Like many other states, Alabama is home to bobcats and cougars, but we can cross them both off the list: The long tail eliminates the possibility of a bobcat, while the coat pattern and build of the cat rules out a puma.

Aside from puma, bobcats and the lynx, almost all other species of wild cat in the western hemisphere are found only in South America.

The cat in the photo is muscular and looks like it’s taking a leisurely stroll, but something in the wooded area has caught its attention. The dipped tail may indicate uncertainty. Its tabby stripes are well-defined but broken, a trait often seen in domestic cats.

Finally, although Bangor says there’s not much to help put the cat’s overall size in context, it’s almost certainly smaller than it looks, judging from the barrel in the background. In fact, if you expand the image and look closely at the barrel, you can see there’s an arched entry cut out of it, and it’s secured to some kind of foundation. Who knows, maybe someone converted it into a small shelter for this cat and other strays.

I took the image, cropped it close, tried to enhance the details as much as possible without ruining the data, and got this:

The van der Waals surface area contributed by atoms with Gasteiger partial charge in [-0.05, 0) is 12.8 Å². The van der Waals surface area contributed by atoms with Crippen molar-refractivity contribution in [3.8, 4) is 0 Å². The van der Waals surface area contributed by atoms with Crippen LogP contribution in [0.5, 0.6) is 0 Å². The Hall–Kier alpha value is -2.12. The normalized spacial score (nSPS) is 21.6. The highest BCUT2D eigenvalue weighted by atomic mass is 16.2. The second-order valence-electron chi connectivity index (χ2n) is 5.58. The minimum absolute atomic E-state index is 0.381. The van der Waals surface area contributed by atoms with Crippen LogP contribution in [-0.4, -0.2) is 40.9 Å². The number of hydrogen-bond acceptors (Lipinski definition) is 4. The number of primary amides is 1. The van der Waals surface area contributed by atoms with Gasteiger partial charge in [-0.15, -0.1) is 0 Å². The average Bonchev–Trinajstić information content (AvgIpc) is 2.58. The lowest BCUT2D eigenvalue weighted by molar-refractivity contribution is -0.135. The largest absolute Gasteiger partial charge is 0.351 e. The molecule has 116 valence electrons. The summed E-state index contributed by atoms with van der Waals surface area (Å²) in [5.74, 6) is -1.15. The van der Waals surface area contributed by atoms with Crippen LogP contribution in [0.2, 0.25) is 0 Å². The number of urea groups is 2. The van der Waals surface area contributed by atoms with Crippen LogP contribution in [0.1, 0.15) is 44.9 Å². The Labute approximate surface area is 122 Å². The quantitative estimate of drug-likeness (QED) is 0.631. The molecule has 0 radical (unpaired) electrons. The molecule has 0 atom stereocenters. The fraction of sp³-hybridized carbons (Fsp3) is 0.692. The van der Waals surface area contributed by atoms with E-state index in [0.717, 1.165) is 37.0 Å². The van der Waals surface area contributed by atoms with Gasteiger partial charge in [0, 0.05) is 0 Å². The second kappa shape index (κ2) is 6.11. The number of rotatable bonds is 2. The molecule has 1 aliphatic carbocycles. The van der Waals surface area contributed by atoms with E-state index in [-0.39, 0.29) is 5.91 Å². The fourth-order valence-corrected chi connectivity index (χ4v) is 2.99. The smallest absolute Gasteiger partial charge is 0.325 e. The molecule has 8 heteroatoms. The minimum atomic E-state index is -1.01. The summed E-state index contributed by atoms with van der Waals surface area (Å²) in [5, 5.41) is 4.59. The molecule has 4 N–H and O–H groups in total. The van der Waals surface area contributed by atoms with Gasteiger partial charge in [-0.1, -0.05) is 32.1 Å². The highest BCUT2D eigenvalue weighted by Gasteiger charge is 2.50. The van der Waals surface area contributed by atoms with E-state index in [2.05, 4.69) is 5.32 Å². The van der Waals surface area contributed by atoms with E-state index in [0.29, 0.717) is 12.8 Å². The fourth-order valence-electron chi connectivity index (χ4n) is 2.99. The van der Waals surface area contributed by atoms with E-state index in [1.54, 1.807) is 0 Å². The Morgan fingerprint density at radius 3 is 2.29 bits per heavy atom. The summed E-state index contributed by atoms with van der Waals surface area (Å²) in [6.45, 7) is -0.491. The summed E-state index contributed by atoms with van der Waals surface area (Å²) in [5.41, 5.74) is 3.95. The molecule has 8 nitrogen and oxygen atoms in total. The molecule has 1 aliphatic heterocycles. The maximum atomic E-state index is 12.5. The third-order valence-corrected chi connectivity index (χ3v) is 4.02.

The mystery cat of Alabama

My verdict: It’s a domestic cat.

The proportions, tail and gait are all consistent with a domestic cat, as is the coat pattern. The cat in the photo doesn’t resemble any local wild cats, and the cat isn’t as large as it may initially appear.

What do you think?

Can You Spot The Cat? Mountain Lion Edition!

This is the real deal, friends. Not a cheesy low-res photo or an intentionally obtuse shot with three pixels of a tail visible.

There’s a cat in this photo — a puma to be exact — and finding it is a good reminder of how awesome these elusive felids are, as well as how well they hide themselves from humans and fellow wildlife alike:

Hidden mountain lion in Nevada
Credit: John Tull, US Fish and Wildlife Service